Hopefully the publicity over this will encourage others to be more diligent in obeying the safety rules of the park. I can understand wanting to take a photo without the window in the way. I might even be tempted to roll it down a crack to get a shot, but not now.
I have been on (guided) ‘safaris’ to Kenya and Tanzania and seen quite a few lions, and in general they are either moving slowly or lying down. So I can see why someone may not conceive of them being a ‘clear and present’ danger.
I have also seen a lioness stalk and chase a Thompson’s gazelle, and while she didn’t catch him (Tommies are fast little buggers and she was alone), the speed and grace and utter power demonstrated close-up in just a few seconds (she had been litteraly lying down next to our passenger door) was quite convincing that this was a very dangerous animal.
At a guess that lady had probably seen the lions laying around and sleeping (which lions do a lot during the day) and simply did not equate them to a threat…to her misfortune and demise.
At the risk of piling on, I 'll note that PETA is fanatically opposed to the use of captive animals for entertainment, so the odds of finding a PETA member at a “zoo-like” animal park are vanishingly small.
Just because something is called a park, doesn’t mean it’s safe to act like a dumbass there and disregard safety rules. Those safety rules aren’t just there to keep you from having fun. Just because something is a park doesn’t mean there’s nothing dangerous there. Lions are obviously dangerous. Things like bison, bears, and hot springs at Yellowstone National Park are dangerous.
They might be there to release the animals.
I know what you mean!
I was at a local wild animal park, and they had it set up so you could walk around and the lions/tigers/oh my were separated from the public by only a fence.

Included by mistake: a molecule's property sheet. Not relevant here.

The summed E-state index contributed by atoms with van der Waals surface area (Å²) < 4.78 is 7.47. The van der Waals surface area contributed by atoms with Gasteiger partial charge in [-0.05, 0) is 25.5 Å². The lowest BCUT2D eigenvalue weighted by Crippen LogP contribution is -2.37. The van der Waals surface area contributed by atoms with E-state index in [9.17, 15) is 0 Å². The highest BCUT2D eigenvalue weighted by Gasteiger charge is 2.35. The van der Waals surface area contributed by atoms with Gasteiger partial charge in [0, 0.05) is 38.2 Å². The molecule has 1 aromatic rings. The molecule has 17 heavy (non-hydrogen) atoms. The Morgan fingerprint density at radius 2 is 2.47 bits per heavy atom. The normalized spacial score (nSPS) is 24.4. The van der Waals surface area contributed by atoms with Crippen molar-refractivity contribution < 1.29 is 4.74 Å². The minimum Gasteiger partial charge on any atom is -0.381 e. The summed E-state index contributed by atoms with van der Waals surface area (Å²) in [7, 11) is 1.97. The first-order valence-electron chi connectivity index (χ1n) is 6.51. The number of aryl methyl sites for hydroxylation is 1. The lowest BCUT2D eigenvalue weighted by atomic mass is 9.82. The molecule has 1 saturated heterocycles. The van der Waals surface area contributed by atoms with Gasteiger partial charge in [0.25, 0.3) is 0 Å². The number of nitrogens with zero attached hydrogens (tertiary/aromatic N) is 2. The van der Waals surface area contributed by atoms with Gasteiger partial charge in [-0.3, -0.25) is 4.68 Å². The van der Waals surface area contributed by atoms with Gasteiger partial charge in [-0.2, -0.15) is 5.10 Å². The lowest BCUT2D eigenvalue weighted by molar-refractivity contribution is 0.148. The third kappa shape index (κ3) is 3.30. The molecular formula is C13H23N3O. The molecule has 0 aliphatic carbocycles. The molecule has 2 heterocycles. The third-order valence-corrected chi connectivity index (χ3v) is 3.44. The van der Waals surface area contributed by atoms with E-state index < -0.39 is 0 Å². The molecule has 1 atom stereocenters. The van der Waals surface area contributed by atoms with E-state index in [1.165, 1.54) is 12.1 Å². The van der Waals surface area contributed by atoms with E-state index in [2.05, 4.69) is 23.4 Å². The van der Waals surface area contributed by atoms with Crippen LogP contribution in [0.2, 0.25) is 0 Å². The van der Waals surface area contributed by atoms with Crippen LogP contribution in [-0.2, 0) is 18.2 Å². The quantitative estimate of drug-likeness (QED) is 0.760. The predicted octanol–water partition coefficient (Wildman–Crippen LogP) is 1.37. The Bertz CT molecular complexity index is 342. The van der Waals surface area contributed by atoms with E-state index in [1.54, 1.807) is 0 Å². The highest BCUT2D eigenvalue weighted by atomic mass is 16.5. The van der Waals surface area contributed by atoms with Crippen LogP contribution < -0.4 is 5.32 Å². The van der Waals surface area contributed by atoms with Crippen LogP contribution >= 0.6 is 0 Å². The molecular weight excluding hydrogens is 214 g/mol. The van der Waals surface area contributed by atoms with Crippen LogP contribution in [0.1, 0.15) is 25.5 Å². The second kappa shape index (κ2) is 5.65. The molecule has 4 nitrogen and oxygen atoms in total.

I was standing there when a lion snuck up on me (you can’t hear them stalking - they are remarkably quiet for something so large) and was just the other side of the fence. It let out that <cough> that lions do when hunting. It chilled me to my core in a way nothing else had. A deep fear in my gut that said “run away now!” The fear was way beyond what you’d expect from the actual danger level.
I think it is something that is hardwired into our DNA, because I had never learned to be scared of that. Had never even heard it in “the wild” before. It was seemingly atavistic.
Some of the animals in the petting zoo make me a bit nervous. Being in growling range of a lion is several orders of magnitude worse.
True enough. My point was that cats track movement and that following the guide’s instructions is important. The only close call we ever had was at Chobe, when the idiot sitting in front of us jumped up to take a photo of a lion pride on our left. What he didn’t know is that there was a lioness lying in the shade of our vehicle on our right. When he jumped up, so did the lion, snarling and startled. Scared the shit out of me.
I assume because you’re here to tell the tale that you managed to suppress the urge to run. Running triggers a chase response in predators.
Anybody who’s played with a kitten who thinks he’s a lion knows the look in the eye that they get. Imagine that in a much larger animal and it’s not so cute. When we adopted our first greyhound, I fell in love with her when I saw her giving me that look but it was because I knew she was play stalking me. I turned and started to run and she was on me before my second step. It was a look kind of like this but without the muzzle: https://s-media-cache-ak0.pinimg.com/736x/ef/53/71/ef5371341c833c1064077d31a8313fff.jpg That turned into a fun game we play often, my hounds chasing me around the house.
People have a tendency to forget that we are often just prey to large animals. We’re a bit arrogant that way, I think.